Thus a birth in Ireland looked likely, also that he had some status; enough to warrant several paragraphs in a colonial newspaper. **

There are a number of references in the Queensland Government Gazettes 1890-1896 to H.C.W.’s various promotions through the ranks in the Queensland Defence Force (Permanent Force) including his appointment as a Justice of the Peace. But H.C.W. resigned his commission in 1896 and it is not known what he did between then and accompanying the 3rd Contingent to the Boer War.

It turns out that Hugh Cecil Waldegrave Hamilton ^ was born on 17 November 1864 in Rathmines, Dublin, which would have made him just 22 when he arrived in Australia.

He had an aristocratic pedigree with links via his mother (Mary Warren) to the Baronetage of Borlase Warren that included a number of prominent individuals who had served in the Royal Navy, as Members of Parliament and Sheriffs of Nottingham. +

H.C.W.’s father was The Reverend Thomas Robert Hamilton, with many churchmen in his lineage and a descendant of an aristocratic Scottish family sent to Ulster in the early 17th Century by King James I. The Reverend, said to be an excitable individual with fierce opinions, including a hatred of Catholics, had been a chaplain in the Royal Navy during the Crimean War and later a curate at Holy Trinity Church in Rome and ultimately the Rector of St. Mark's, Dundela, Belfast.

Thomas and Mary had four children, two girls and two boys, but it was the younger sister of H.C.W., Florence (Flora) Augusta Hamilton (1862-1908) who left her mark in surprising ways. #

Flora went to Queen's University in Belfast (then Royal University of Ireland) from which she graduated with 1st Class Honours and a degree in Mathematics. It was very unusual for a woman to go to university and study such subjects at that time. She later went on to to marry Albert James Lewis and one of her sons was Clive Staples Lewis, best known to the world as the famous author of the Chronicles of Narnia , C.S. Lewis C.S. was only about 2 years old when his uncle H.C.W. died.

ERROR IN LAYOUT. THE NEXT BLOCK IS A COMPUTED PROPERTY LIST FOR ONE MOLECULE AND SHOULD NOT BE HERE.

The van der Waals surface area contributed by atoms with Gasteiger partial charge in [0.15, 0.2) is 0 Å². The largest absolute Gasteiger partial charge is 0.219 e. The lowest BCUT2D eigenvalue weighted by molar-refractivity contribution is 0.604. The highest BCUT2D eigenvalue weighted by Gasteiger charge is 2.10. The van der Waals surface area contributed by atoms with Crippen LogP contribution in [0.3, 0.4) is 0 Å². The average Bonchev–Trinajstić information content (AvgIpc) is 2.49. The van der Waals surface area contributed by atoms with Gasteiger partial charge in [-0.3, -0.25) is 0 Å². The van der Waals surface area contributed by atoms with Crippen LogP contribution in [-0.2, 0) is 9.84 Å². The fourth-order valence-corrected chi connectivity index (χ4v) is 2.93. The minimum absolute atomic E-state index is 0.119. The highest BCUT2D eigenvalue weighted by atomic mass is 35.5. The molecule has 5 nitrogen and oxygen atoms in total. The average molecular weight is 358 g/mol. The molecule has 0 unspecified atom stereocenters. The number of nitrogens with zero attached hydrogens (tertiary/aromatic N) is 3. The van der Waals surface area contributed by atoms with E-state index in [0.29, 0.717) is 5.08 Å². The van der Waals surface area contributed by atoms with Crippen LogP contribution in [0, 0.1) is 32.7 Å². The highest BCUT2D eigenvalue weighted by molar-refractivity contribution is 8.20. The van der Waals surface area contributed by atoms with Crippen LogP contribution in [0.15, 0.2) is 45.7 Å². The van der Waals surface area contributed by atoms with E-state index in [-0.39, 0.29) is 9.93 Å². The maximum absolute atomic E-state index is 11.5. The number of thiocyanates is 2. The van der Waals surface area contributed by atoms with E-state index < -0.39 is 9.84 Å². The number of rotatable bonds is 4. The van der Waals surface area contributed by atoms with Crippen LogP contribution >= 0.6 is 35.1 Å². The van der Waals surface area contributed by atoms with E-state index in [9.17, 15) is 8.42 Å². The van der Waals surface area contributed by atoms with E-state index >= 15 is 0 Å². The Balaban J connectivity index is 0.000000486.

Some insight into H.C.W. and his family can be gleaned from this extract from C.S. Lewis: An Examined Life edited by Bruce L. Edwards: %

...According to Sayer [another biographer] Thomas and Mary were failures as parents - neither knowing how to make their children happy nor how to raise them without giving any of them preferential treatment. This they often did to Cecil [H.C.W.] and Lilian. Also, Gussie [the other son] was so disliked by his father that he refused to help him pay for his education as he helped the other children. And even though he eventually made good for himself, Gussie, in response, became completely self-centered and unkind to others, even to his mother and to his close friends. Hooper [another biographer] also notes that Cecil, after finishing his education and failing to obtain a commission in the Royal Army, emigrated to Australia - where he worked and served in their army, eventually dying in South Africa in 1900. Even Flora, with her great education at Queen’s University, Belfast, completed in 1886, as far as is known, failed to do anything with it, merely functioning as another servant for her mother. It would still be another eight years before she married Lewis’s father, Albert. Green and Hooper, among many other biographers, have noted how Thomas Hamilton misused Albert’s romantic interest in Flora for his own benefit, expecting Albert to travel with or make preparations for him, serving his hoped to be future father in law much as Jacob served Laban for Rachel.
 To add to this, there is this extract from a letter mentioned in the ZimFieldGuide and written by one of the commanding officers at Marandellas to his fiancee in Australia, dated 10 July 1900, and a picture begins to emerge of Cecil:
“ ... Captain Hamilton under my care who has gone to the dogs with drinking and morphine. No orderly would stay with him and I was afraid he would commit suicide. I had a bad time. I managed to get him into the hospital, so that was a relief.” 
and two days later: 
Captain Hamilton, I regret to say, died yesterday and was buried close to the camp.”
Did Cecil disappoint his parents or even disgrace them in some way and was thus packed off at the age of 22 to the colonies, a typical “remittance man”? Or did he leave of his volition simply to get away from family dysfunction or impossible expectations and find his own way in life? A not uncommon scenario in high achiever families, both then and now.